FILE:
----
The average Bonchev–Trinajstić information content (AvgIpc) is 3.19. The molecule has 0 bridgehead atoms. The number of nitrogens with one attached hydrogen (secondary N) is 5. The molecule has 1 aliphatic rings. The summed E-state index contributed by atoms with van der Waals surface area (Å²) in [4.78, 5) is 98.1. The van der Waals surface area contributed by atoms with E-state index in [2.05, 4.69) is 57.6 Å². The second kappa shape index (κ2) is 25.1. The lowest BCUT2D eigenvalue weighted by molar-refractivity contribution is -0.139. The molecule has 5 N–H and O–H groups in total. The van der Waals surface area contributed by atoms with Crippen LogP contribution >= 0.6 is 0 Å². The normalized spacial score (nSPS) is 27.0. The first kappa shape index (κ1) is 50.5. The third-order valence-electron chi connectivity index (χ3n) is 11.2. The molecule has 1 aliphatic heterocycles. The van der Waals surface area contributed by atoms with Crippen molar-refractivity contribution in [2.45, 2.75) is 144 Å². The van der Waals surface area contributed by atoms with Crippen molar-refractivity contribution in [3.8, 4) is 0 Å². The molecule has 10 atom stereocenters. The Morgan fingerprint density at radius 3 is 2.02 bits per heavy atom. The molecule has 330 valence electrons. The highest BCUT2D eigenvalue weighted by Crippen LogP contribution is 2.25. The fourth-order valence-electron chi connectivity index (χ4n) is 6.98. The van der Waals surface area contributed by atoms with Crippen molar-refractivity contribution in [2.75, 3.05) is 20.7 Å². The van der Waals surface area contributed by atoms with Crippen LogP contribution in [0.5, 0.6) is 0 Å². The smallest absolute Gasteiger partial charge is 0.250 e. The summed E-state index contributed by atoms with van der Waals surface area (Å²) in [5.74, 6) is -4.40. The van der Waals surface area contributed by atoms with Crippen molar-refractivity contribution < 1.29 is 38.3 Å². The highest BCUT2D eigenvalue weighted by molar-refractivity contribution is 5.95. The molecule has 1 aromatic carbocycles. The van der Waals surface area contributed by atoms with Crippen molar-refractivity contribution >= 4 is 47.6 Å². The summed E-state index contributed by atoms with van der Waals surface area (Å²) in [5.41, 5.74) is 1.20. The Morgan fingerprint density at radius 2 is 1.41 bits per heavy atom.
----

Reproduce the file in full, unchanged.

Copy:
The average Bonchev–Trinajstić information content (AvgIpc) is 3.19. The molecule has 0 bridgehead atoms. The number of nitrogens with one attached hydrogen (secondary N) is 5. The molecule has 1 aliphatic rings. The summed E-state index contributed by atoms with van der Waals surface area (Å²) in [4.78, 5) is 98.1. The van der Waals surface area contributed by atoms with E-state index in [2.05, 4.69) is 57.6 Å². The second kappa shape index (κ2) is 25.1. The lowest BCUT2D eigenvalue weighted by molar-refractivity contribution is -0.139. The molecule has 5 N–H and O–H groups in total. The van der Waals surface area contributed by atoms with Crippen LogP contribution >= 0.6 is 0 Å². The normalized spacial score (nSPS) is 27.0. The first kappa shape index (κ1) is 50.5. The third-order valence-electron chi connectivity index (χ3n) is 11.2. The molecule has 1 aliphatic heterocycles. The van der Waals surface area contributed by atoms with Crippen molar-refractivity contribution in [2.45, 2.75) is 144 Å². The van der Waals surface area contributed by atoms with Crippen molar-refractivity contribution in [3.8, 4) is 0 Å². The molecule has 10 atom stereocenters. The Morgan fingerprint density at radius 3 is 2.02 bits per heavy atom. The molecule has 330 valence electrons. The highest BCUT2D eigenvalue weighted by Crippen LogP contribution is 2.25. The fourth-order valence-electron chi connectivity index (χ4n) is 6.98. The van der Waals surface area contributed by atoms with Crippen molar-refractivity contribution in [2.75, 3.05) is 20.7 Å². The van der Waals surface area contributed by atoms with Crippen LogP contribution in [0.5, 0.6) is 0 Å². The smallest absolute Gasteiger partial charge is 0.250 e. The summed E-state index contributed by atoms with van der Waals surface area (Å²) in [5.74, 6) is -4.40. The van der Waals surface area contributed by atoms with Crippen molar-refractivity contribution < 1.29 is 38.3 Å². The highest BCUT2D eigenvalue weighted by molar-refractivity contribution is 5.95. The molecule has 1 aromatic carbocycles. The van der Waals surface area contributed by atoms with Crippen molar-refractivity contribution >= 4 is 47.6 Å². The summed E-state index contributed by atoms with van der Waals surface area (Å²) in [5.41, 5.74) is 1.20. The Morgan fingerprint density at radius 2 is 1.41 bits per heavy atom.